When Randy Phillips got the idea to bring Michael Jackson back to his fans he never would have guessed it would end this way: Michael is dead, and Phillips has been “exited” — in corporate speak– from his job as founding chief of AEG Live. Yesterday the company announced simply that Phillips was gone, and there was a new corporate hierarchy to replace him. It wasn’t very gracious, but that’s corporate America.
Phillips started AEGLive in 2002 and put it on the map. He and Tim Leiweke — who left last March — literally created AEG to compete with what became Live Nation (formerly Clear Channel Entertainment). They made the O2 Arena outside of London their beach head. Among their triumphs was the actual Led Zeppelin reunion in memory of Ahmet Ertegun.
Under Leiweke and Phillips, the whole L.A. Live center in downtown Los Angeles blossomed. What was a wasteland is now a thriving culture center in a city where culture is usually mentioned in conjunction with strep throat. In New York AEG set up shop with the Nokia Theater in Times Square.
It was at the Ertegun concert that Randy told me he’d made an offer to Michael Jackson to do 10 shows at the Arena. The offer was rejected. But a year later Michael’s finances were in worse shape than ever. The offer was re-examined. The deal was made. Phillips never conceived of the depth or range of Michael’s problems. On the car ride to the O2 Arena, Jackson was literally a mess. And things went downhill from there.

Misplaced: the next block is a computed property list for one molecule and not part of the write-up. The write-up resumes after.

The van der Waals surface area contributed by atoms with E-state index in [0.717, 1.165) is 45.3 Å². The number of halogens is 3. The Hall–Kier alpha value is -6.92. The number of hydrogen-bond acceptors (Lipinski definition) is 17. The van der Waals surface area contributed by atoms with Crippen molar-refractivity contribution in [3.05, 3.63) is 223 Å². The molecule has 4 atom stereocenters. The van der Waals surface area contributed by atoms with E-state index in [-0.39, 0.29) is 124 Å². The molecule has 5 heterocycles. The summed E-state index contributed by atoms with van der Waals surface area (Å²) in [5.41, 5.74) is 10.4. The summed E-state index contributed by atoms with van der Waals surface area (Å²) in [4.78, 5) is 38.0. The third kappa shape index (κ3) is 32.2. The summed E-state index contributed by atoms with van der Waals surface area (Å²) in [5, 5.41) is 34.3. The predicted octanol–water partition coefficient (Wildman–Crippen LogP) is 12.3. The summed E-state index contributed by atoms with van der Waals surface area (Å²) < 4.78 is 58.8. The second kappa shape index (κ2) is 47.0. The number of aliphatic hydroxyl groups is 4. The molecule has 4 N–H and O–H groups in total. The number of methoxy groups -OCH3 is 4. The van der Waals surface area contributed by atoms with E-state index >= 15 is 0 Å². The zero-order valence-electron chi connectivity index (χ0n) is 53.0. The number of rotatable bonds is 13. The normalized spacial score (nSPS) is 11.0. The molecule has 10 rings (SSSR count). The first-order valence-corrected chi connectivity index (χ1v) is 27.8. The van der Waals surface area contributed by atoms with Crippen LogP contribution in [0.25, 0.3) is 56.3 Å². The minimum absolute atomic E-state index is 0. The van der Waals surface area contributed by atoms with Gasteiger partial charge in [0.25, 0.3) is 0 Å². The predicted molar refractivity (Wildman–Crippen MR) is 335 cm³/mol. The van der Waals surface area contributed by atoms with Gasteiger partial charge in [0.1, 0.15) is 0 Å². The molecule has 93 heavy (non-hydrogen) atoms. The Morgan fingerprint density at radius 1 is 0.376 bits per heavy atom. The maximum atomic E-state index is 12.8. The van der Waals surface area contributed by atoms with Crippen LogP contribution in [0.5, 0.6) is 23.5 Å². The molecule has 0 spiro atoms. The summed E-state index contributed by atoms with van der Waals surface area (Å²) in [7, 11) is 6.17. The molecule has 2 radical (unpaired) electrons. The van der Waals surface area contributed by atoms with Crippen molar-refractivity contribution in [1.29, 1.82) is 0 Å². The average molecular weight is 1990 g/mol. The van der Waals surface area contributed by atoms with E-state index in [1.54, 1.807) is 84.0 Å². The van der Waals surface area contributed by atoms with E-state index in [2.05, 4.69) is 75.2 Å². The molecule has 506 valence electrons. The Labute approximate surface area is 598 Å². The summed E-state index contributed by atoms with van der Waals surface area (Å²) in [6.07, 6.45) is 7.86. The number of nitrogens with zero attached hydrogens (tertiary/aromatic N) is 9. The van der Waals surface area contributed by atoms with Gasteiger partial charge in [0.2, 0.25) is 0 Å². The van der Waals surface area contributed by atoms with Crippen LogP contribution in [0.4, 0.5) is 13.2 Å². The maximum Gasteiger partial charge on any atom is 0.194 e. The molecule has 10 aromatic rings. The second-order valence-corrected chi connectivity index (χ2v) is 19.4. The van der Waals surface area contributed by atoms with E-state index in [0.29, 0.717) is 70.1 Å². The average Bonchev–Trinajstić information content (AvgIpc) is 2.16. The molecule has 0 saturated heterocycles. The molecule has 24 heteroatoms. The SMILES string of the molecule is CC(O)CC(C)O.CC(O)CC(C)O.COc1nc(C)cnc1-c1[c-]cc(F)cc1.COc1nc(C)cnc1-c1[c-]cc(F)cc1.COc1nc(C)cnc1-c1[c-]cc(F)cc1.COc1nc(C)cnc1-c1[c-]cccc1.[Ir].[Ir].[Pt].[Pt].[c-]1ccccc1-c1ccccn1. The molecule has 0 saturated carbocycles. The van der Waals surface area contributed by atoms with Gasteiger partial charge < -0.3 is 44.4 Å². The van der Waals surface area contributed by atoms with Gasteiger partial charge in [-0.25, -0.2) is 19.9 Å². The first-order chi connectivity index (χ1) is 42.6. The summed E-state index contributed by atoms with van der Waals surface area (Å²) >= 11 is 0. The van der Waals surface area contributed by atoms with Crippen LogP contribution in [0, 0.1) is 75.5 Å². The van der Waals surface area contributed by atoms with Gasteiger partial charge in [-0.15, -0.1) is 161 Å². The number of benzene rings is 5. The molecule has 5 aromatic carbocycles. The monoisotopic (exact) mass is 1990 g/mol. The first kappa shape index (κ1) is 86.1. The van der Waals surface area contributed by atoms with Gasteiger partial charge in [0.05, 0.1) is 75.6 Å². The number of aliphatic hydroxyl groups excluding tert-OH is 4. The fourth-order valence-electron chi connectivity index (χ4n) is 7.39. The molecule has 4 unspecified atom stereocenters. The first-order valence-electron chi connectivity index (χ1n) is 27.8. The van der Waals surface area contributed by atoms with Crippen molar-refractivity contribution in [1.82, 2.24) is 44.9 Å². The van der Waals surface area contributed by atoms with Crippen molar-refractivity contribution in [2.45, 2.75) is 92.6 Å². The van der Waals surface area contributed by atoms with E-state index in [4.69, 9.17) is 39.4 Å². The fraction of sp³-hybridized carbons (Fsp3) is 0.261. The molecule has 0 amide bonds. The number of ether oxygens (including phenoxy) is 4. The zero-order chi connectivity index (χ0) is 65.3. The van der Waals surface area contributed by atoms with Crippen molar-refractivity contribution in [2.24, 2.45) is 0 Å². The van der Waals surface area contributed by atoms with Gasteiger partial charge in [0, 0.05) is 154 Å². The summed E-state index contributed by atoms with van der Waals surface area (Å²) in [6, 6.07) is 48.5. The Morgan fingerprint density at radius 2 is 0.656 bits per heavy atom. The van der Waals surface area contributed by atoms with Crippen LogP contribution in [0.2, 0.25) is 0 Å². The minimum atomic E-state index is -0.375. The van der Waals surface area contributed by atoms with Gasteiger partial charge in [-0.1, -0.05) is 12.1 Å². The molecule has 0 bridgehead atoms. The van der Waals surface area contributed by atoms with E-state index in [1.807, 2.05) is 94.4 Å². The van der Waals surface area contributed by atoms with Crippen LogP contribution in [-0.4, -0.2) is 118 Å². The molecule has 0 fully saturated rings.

There were plenty of successes, big tours, and even the triumph of the Jackson documentary “This Is It.” From Paul McCartney to Justin Bieber, AEG held its own with behemoth Live Nation. Phillips leaves a well-armed organization for popular Jay Marciano, the guy he brought in from Madison Square Garden hand picked. Maybe Phillips will get back into management, where he was a rock star. His first client could be Lady Gaga. If anyone could straighten out that mess, it’s Randy.